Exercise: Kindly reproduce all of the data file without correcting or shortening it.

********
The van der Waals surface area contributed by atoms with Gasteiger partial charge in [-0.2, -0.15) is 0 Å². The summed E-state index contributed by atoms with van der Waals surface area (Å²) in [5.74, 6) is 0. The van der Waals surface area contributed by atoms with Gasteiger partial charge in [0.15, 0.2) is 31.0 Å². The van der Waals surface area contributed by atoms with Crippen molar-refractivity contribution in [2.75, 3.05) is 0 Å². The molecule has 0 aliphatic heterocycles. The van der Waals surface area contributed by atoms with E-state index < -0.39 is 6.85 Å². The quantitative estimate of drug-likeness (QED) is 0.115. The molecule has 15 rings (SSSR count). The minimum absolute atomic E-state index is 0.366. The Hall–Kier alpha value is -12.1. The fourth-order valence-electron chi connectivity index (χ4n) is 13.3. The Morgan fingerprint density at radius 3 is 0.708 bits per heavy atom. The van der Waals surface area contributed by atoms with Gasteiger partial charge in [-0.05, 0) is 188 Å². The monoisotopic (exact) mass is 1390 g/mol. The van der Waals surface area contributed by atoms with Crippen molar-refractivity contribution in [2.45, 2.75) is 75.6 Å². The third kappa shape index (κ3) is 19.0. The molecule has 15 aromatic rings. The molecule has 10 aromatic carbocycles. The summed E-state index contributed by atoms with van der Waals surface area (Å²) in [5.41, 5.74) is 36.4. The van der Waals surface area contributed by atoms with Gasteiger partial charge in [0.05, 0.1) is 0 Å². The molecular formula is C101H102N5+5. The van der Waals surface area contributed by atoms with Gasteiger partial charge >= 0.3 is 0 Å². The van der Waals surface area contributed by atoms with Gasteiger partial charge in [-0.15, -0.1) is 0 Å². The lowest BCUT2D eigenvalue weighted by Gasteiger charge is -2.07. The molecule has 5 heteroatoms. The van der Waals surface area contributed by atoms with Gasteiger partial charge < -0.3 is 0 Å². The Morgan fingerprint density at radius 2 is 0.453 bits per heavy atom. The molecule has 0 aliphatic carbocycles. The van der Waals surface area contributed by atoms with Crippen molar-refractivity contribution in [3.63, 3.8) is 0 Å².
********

The van der Waals surface area contributed by atoms with Gasteiger partial charge in [-0.2, -0.15) is 0 Å². The summed E-state index contributed by atoms with van der Waals surface area (Å²) in [5.74, 6) is 0. The van der Waals surface area contributed by atoms with Gasteiger partial charge in [0.15, 0.2) is 31.0 Å². The van der Waals surface area contributed by atoms with Crippen molar-refractivity contribution in [2.75, 3.05) is 0 Å². The molecule has 0 aliphatic heterocycles. The van der Waals surface area contributed by atoms with E-state index < -0.39 is 6.85 Å². The quantitative estimate of drug-likeness (QED) is 0.115. The molecule has 15 rings (SSSR count). The minimum absolute atomic E-state index is 0.366. The Hall–Kier alpha value is -12.1. The fourth-order valence-electron chi connectivity index (χ4n) is 13.3. The Morgan fingerprint density at radius 3 is 0.708 bits per heavy atom. The van der Waals surface area contributed by atoms with Gasteiger partial charge in [-0.05, 0) is 188 Å². The monoisotopic (exact) mass is 1390 g/mol. The van der Waals surface area contributed by atoms with Crippen molar-refractivity contribution in [2.45, 2.75) is 75.6 Å². The third kappa shape index (κ3) is 19.0. The molecule has 15 aromatic rings. The molecule has 10 aromatic carbocycles. The summed E-state index contributed by atoms with van der Waals surface area (Å²) in [5.41, 5.74) is 36.4. The van der Waals surface area contributed by atoms with Gasteiger partial charge in [0.05, 0.1) is 0 Å². The molecular formula is C101H102N5+5. The van der Waals surface area contributed by atoms with Gasteiger partial charge >= 0.3 is 0 Å². The van der Waals surface area contributed by atoms with Gasteiger partial charge in [-0.15, -0.1) is 0 Å². The lowest BCUT2D eigenvalue weighted by Gasteiger charge is -2.07. The molecule has 5 heteroatoms. The van der Waals surface area contributed by atoms with Gasteiger partial charge < -0.3 is 0 Å². The Morgan fingerprint density at radius 2 is 0.453 bits per heavy atom. The molecule has 0 aliphatic carbocycles. The van der Waals surface area contributed by atoms with Crippen molar-refractivity contribution in [3.63, 3.8) is 0 Å².